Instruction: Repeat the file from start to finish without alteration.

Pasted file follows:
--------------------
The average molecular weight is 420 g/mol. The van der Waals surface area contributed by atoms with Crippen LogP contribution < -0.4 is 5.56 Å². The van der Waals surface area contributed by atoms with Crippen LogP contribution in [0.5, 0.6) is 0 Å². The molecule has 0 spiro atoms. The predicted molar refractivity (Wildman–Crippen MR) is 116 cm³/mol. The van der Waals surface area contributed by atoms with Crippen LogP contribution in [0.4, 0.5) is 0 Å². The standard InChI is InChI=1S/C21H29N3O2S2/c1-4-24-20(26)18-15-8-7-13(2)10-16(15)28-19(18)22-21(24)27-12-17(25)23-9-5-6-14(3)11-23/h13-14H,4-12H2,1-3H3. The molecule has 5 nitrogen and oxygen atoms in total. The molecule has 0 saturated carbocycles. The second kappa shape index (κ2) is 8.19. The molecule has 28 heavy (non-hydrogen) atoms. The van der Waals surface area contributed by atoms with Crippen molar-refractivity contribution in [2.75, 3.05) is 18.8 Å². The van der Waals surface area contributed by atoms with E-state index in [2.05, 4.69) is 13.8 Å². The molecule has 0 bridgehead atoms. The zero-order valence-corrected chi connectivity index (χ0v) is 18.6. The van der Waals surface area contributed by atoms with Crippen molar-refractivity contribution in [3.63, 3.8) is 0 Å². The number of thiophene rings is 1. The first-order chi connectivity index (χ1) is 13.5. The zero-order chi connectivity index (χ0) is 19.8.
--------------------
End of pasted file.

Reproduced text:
The average molecular weight is 420 g/mol. The van der Waals surface area contributed by atoms with Crippen LogP contribution < -0.4 is 5.56 Å². The van der Waals surface area contributed by atoms with Crippen LogP contribution in [0.5, 0.6) is 0 Å². The molecule has 0 spiro atoms. The predicted molar refractivity (Wildman–Crippen MR) is 116 cm³/mol. The van der Waals surface area contributed by atoms with Crippen LogP contribution in [0.4, 0.5) is 0 Å². The standard InChI is InChI=1S/C21H29N3O2S2/c1-4-24-20(26)18-15-8-7-13(2)10-16(15)28-19(18)22-21(24)27-12-17(25)23-9-5-6-14(3)11-23/h13-14H,4-12H2,1-3H3. The molecule has 5 nitrogen and oxygen atoms in total. The molecule has 0 saturated carbocycles. The second kappa shape index (κ2) is 8.19. The molecule has 28 heavy (non-hydrogen) atoms. The van der Waals surface area contributed by atoms with Crippen molar-refractivity contribution in [2.75, 3.05) is 18.8 Å². The van der Waals surface area contributed by atoms with E-state index in [2.05, 4.69) is 13.8 Å². The molecule has 0 bridgehead atoms. The zero-order valence-corrected chi connectivity index (χ0v) is 18.6. The van der Waals surface area contributed by atoms with Crippen molar-refractivity contribution in [3.63, 3.8) is 0 Å². The number of thiophene rings is 1. The first-order chi connectivity index (χ1) is 13.5. The zero-order chi connectivity index (χ0) is 19.8.